July 31, 2019

Community challenges Shady Valley decision

Johnson County residents attend a meeting last week at Shady Valley Elementary School to discuss the school board’s recent controversial decision of downsizing enrolment for the 2019-2020 school year. The conference was organized by Shady Valley parent, Ashley Worlock, and welcomed local school board officials and government leaders. Photos by Meg Dickens

By Meg Dickens
FREELANCE WRITER

Concerned citizens from around the Johnson County area gathered at Shady Valley Elementary on Thursday, July 26 to discuss the School Board’s recent decision to downsize the school from a Pre-K-6 establishment to a K-5 establishment for the 2019-2020 school year. Officials in attendance included County Mayor Mike Taylor, Sheriff Eddie Tester, Director of Schools Mischelle Simcox, Elementary and Federal Programs Supervisor Angie Wills, Finance Director Tina Lipford, Board member Kevin Long, Board member Gary Matheson, Board Secretary Serena Warren, and Johnson County Schools Secondary Supervisor Dr. Stephen Long.

Consent and notification are the strongest points of contention. Parents such as retired military Major Ashley Worlock, who is leading the charge, seemed most upset about how they found out the news.
While these parents heard about the downsizing through others in the community, Pre-k parents said that they have still not received official notification.

“They did this without discussing it with the community, the parents, etc.,” said Worlock. “They have the authority to close, consolidate, and build, but our rights were violated.”

According to the Tennessee Open Meetings Act, also known as the Sunshine Law, the School board must make the public aware of meetings. Currently, the administration posts notices at Central Office and the Johnson County Courthouse. Concerned citizens, such as mother Logan Meredith who enrolled her daughter in Shady’s Pre-K, say that this placement is inadequate due to building hours that clash with work hours. Worlock suggests sending call-outs through the already established system used by Johnson County Schools. Simcox assured the public that this information will now be available on the Johnson County Schools website (jocoed.net) and Facebook.

Mother and retired military Major Ashley Worlock shares her findings, thoughts, and concerns with the public. Worlock has spoken to many local officials and has been researching for the last few weeks.

“You don’t know you have a problem until there is a problem,” Board member Kevin Long explained to the crowd. “Now that we know, we can take steps to correct the issue.

According to the Johnson County Board of Education’s Board Community Relations (Policy 1.5), “In order to promote school-community interaction relating to the policy and operation of the schools, the Board will: 1. Strive to keep citizens of the school system regularly informed about all policies, problems and planning through channels of communication, its own efforts, and the office of the director of schools;”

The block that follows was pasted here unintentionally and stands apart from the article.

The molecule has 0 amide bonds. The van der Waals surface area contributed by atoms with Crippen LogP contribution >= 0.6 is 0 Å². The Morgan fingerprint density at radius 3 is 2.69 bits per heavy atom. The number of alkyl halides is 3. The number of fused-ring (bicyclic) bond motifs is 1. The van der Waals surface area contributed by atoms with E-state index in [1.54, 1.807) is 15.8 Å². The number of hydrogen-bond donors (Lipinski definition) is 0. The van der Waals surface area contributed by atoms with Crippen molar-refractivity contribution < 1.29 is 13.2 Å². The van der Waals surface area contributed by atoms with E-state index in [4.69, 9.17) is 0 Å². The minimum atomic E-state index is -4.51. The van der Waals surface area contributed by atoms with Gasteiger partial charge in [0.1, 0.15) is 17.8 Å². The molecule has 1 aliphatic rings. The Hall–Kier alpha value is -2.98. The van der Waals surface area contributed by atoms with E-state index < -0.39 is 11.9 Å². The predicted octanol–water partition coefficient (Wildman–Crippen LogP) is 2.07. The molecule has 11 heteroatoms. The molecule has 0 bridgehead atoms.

“I think we all can agree here that they failed to do that,” said Worlock about Policy 1.5. “Especially over something as serious as this.”

According to Simcox, Shady Valley Elementary was not singled out. Enrollment is on the agenda every June, and 17 students were sent from Mountain City Elementary to Roan Creek Elementary for the 2019-2020 schoolyear. Both this change and the Shady Valley Elementary change stem from redistricting. Elementary schools were affected by redistricting in a similar case three years ago.

Worlock was also concerned about the Board’s accounting. The Johnson County Per Student Expenditure 2019-2020 spreadsheet, which calculates expense by student population, reportedly carried faulty math. Lipford agreed and acknowledged the mistake and that this spreadsheet was not present at the June meeting where their decision took place. The Board’s original estimate for Shady Valley Elementary was $15,021.81 per student; they updated this number to $18,130.26 per student as of July 23, 2019. But when following the spreadsheet, Worlock, who boasts a background in math and engineering, found that estimate to be $12,219 per student. Worlock and Lipford plan to meet to discuss from where the additional $5,911.26 stems. Outside sources of funding such as Shady Valley’s annual Cranberry Festival are not considered in these numbers.

It is noteworthy that much of the public concern stems from rumors about Shady Valley Elementary closing; the rumors have been prevalent for years. Long set the record straight emphasizing that the only discussion on closing Shady was in the previous administration and has never been brought up again.

“This is hard on everyone,” said Simcox.”I know it’s really hard on you all, and we do apologize for that. We do have an open door. Any questions you have, we’ll be happy to answer and give you the facts. All you have to do is call, or come by any time. Any of us will answer anything you have.”

With more than 150 signatures in her arsenal, Worlock plans to petition the School Board’s June decision. If the cheering crowd is any indication, she has many supporters in the Johnson County Community hoping to compel the Board to call a special session for a re-vote before school starts on August 7, 2019. The Board is willing to meet at Shady Valley Elementary, but Chairman Howard Carlton has the final say. Worlock said, “This is not over.”